1 out of 2 found this review helpful.
Previous stories required!
A post-apocalyptic San Francisco is the intriguing environment for this darkly absorbing psycho-drama. Unfortunately Sapphire and Steel are given little to do in the first 3 and a half parts (which, considering this is the series finale, feels wrong to me). The remainder of the story wraps up the investigators' story in a way which felt repetitive and unoriginal. Ultimately quite an unsatisfying story which is a shame because there's a lot of good material here, not to mention a stand-out performance by Louise Jameson.
3 out of 3 found this review helpful.
No previous stories required.
Depending on your taste for post-modernism, this could be a love it or hate it affair. But personally I loved it. Usually I'm not a big fan of Joseph Lidster's style but have to take my hat off to him here with a fantastic script. Very funny and clever but with a suitably dark and cold undercurrent fitting the world of Sapphire & Steel. The cast are excellent and it's a treat to Colin Baker in a non-Who role. An excellent play... to be sure.
Review By MTL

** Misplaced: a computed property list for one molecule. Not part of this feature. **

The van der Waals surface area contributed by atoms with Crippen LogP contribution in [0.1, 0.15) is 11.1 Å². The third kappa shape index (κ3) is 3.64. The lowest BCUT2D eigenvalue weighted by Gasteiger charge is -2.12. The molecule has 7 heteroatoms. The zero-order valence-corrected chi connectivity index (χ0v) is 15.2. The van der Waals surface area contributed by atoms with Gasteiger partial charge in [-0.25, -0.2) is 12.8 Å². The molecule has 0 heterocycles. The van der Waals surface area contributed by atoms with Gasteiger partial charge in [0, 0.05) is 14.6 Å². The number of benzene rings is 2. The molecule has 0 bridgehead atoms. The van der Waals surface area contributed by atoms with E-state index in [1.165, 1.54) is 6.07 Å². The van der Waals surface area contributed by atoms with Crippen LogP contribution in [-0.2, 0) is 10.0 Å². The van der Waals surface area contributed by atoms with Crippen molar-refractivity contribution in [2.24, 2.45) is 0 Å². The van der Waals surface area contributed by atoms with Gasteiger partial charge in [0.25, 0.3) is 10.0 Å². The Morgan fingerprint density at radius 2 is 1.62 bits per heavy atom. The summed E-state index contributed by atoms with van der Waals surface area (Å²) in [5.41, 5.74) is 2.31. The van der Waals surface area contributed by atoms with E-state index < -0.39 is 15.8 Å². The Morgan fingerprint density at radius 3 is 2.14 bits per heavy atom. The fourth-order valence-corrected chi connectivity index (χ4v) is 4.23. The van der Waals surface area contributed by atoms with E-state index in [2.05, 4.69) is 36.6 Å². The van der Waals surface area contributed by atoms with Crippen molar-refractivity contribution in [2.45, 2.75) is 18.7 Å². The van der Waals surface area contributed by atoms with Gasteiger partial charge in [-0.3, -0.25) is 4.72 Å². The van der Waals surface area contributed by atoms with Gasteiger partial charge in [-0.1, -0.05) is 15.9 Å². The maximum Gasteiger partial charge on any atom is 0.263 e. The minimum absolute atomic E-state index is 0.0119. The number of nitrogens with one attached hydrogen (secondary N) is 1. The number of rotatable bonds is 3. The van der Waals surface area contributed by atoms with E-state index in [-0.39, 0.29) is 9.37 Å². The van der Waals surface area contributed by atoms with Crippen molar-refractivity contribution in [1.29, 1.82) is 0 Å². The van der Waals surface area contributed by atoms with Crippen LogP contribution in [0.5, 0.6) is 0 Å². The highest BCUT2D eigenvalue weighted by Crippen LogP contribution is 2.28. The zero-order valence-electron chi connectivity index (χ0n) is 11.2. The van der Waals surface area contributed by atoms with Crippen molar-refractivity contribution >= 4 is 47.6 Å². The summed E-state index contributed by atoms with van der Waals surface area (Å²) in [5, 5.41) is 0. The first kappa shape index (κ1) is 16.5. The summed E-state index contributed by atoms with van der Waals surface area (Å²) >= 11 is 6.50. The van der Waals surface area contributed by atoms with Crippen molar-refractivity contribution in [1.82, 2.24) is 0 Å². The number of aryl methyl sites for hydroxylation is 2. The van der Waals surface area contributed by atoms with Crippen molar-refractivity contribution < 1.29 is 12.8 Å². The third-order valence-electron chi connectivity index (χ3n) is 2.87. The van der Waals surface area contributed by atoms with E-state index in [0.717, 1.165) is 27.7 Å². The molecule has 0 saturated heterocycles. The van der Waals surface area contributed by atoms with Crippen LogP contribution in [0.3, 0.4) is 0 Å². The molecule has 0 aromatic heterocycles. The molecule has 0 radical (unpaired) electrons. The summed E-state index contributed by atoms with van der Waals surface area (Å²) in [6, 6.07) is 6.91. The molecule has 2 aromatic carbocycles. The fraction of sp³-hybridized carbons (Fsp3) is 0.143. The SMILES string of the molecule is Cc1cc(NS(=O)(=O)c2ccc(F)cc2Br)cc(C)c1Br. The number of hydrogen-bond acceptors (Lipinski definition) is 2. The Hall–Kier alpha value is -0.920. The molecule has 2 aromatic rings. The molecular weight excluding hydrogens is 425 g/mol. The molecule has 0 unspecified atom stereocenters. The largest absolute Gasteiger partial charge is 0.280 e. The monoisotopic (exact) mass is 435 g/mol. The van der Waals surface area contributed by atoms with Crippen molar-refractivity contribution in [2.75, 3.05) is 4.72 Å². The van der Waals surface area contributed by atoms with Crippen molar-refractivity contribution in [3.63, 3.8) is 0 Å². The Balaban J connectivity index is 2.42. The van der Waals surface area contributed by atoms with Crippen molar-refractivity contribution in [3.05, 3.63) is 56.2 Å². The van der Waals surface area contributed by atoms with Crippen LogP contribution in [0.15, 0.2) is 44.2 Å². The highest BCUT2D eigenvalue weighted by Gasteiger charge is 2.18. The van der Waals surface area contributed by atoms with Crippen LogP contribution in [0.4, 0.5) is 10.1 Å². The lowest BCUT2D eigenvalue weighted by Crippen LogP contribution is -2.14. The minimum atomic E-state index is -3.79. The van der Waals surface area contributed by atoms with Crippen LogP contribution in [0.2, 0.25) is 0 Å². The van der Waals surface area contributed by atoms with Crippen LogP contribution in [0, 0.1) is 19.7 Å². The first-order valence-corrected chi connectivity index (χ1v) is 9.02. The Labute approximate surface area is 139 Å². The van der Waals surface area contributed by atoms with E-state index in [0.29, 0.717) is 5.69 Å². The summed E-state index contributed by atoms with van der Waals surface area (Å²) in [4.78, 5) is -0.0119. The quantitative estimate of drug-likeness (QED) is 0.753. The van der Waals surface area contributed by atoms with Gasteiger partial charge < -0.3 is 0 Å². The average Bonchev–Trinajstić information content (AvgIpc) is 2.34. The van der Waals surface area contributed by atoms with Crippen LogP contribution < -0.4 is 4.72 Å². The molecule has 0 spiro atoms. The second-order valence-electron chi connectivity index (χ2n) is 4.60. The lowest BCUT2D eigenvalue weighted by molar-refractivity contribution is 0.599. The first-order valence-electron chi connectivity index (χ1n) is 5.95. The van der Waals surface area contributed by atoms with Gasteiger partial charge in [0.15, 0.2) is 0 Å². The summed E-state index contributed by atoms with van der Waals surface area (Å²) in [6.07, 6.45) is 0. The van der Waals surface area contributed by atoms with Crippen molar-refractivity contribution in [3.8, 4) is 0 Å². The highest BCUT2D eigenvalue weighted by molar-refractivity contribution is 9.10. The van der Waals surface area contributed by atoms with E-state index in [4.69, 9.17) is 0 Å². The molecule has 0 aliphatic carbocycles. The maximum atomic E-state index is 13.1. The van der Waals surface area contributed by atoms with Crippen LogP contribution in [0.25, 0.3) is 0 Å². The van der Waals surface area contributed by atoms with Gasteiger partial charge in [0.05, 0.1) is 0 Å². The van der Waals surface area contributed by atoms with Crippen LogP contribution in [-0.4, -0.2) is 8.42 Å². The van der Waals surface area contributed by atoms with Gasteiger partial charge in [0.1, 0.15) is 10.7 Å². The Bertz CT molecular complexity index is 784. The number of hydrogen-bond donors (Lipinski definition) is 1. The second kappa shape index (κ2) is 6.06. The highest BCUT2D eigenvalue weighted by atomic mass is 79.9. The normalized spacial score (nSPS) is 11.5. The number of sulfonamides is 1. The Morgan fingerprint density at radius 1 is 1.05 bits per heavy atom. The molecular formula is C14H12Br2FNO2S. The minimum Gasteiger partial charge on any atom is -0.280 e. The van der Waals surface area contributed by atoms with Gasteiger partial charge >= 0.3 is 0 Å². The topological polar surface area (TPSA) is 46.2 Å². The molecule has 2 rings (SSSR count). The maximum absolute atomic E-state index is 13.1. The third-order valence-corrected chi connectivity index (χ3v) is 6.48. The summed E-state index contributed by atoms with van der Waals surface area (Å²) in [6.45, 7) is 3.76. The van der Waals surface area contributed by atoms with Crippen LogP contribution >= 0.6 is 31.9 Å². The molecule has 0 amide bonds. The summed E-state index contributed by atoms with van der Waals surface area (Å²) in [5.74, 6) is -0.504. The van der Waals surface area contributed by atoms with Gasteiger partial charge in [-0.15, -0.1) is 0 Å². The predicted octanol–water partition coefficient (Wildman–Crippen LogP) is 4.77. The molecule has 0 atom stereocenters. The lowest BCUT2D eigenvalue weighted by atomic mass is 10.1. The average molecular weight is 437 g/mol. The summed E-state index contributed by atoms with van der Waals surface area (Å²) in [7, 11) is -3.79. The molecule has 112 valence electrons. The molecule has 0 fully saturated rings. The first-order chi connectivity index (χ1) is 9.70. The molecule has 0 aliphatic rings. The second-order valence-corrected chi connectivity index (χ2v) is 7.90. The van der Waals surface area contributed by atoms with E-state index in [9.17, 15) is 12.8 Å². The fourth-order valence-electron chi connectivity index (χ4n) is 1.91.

9/13/12 3:47 pm
0 out of 0 found this review helpful.
With three epsiodes of uneasy build-up to a truely disturbing cliffhanger (which if you dont want to know is revealed in the review below), 'The School' looks set to be a classic S&S story - plenty of good twists and uncomfortable scenes that keep you interested. The guest cast are phenonemal, getting the balance right of portraying the characters as beleivable teachers who increasingly show an extreme monstrous side; at times the latter seems like a slightly exaggerated (emphasis on slight) version of the former. It's great to see Guerrier and the sound design team exploiting the location provided, excellently excuted: the constant use of screaming chaotic children gets the tone spot on. Warner and Harker are as dependable as ever, proving to be just as definitive as McCallum and Lumely were as the agents - they are particularly impressive here where they find themselves gradually out of their depth.
However, the final episode has to form some sort of resolution, which is satisfying to some extent but could have been a bit more clear - from what I understand it is very tragic. But instead of spending time on giving the audience a bit more insight, Guerrier focuses on a scene of unnecessary body horror - it is shocking and effective initially but soon proves to add nothing to the story except to gross-out the audience. Time could've been spent enhancing the tragedy of the story rather then trying to disturb the audience one last time.
Despite a flawed final episode, this is well woth getting